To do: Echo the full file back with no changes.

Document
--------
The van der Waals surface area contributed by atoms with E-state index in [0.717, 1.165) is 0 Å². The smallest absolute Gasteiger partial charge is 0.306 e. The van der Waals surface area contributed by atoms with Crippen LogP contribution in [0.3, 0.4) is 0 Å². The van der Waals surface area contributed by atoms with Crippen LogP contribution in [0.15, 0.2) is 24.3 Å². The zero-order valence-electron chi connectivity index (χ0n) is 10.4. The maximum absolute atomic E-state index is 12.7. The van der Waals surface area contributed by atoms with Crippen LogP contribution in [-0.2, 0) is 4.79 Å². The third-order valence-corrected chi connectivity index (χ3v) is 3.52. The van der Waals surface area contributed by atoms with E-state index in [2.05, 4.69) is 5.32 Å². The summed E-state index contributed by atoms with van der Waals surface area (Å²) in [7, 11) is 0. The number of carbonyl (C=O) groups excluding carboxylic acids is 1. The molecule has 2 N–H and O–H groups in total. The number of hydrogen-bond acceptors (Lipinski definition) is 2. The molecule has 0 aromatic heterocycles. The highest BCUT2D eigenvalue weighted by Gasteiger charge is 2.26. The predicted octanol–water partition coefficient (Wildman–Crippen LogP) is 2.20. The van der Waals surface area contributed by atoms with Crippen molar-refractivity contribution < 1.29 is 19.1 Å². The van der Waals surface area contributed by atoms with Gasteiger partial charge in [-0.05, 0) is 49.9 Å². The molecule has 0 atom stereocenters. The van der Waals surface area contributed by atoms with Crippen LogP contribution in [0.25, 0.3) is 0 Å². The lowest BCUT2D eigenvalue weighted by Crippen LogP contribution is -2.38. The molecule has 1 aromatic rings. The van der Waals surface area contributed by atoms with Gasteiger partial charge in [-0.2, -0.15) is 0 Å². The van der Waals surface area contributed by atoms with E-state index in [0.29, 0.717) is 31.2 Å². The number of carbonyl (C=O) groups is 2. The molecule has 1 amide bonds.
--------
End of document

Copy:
The van der Waals surface area contributed by atoms with E-state index in [0.717, 1.165) is 0 Å². The smallest absolute Gasteiger partial charge is 0.306 e. The van der Waals surface area contributed by atoms with Crippen LogP contribution in [0.3, 0.4) is 0 Å². The van der Waals surface area contributed by atoms with Crippen LogP contribution in [0.15, 0.2) is 24.3 Å². The zero-order valence-electron chi connectivity index (χ0n) is 10.4. The maximum absolute atomic E-state index is 12.7. The van der Waals surface area contributed by atoms with Crippen LogP contribution in [-0.2, 0) is 4.79 Å². The third-order valence-corrected chi connectivity index (χ3v) is 3.52. The van der Waals surface area contributed by atoms with E-state index in [2.05, 4.69) is 5.32 Å². The summed E-state index contributed by atoms with van der Waals surface area (Å²) in [7, 11) is 0. The number of carbonyl (C=O) groups excluding carboxylic acids is 1. The molecule has 2 N–H and O–H groups in total. The number of hydrogen-bond acceptors (Lipinski definition) is 2. The molecule has 0 aromatic heterocycles. The highest BCUT2D eigenvalue weighted by Gasteiger charge is 2.26. The predicted octanol–water partition coefficient (Wildman–Crippen LogP) is 2.20. The van der Waals surface area contributed by atoms with Crippen molar-refractivity contribution < 1.29 is 19.1 Å². The van der Waals surface area contributed by atoms with Gasteiger partial charge in [-0.05, 0) is 49.9 Å². The molecule has 0 atom stereocenters. The van der Waals surface area contributed by atoms with Crippen LogP contribution in [0.25, 0.3) is 0 Å². The lowest BCUT2D eigenvalue weighted by Crippen LogP contribution is -2.38. The molecule has 1 aromatic rings. The van der Waals surface area contributed by atoms with Gasteiger partial charge in [-0.2, -0.15) is 0 Å². The van der Waals surface area contributed by atoms with E-state index in [0.29, 0.717) is 31.2 Å². The number of carbonyl (C=O) groups is 2. The molecule has 1 amide bonds.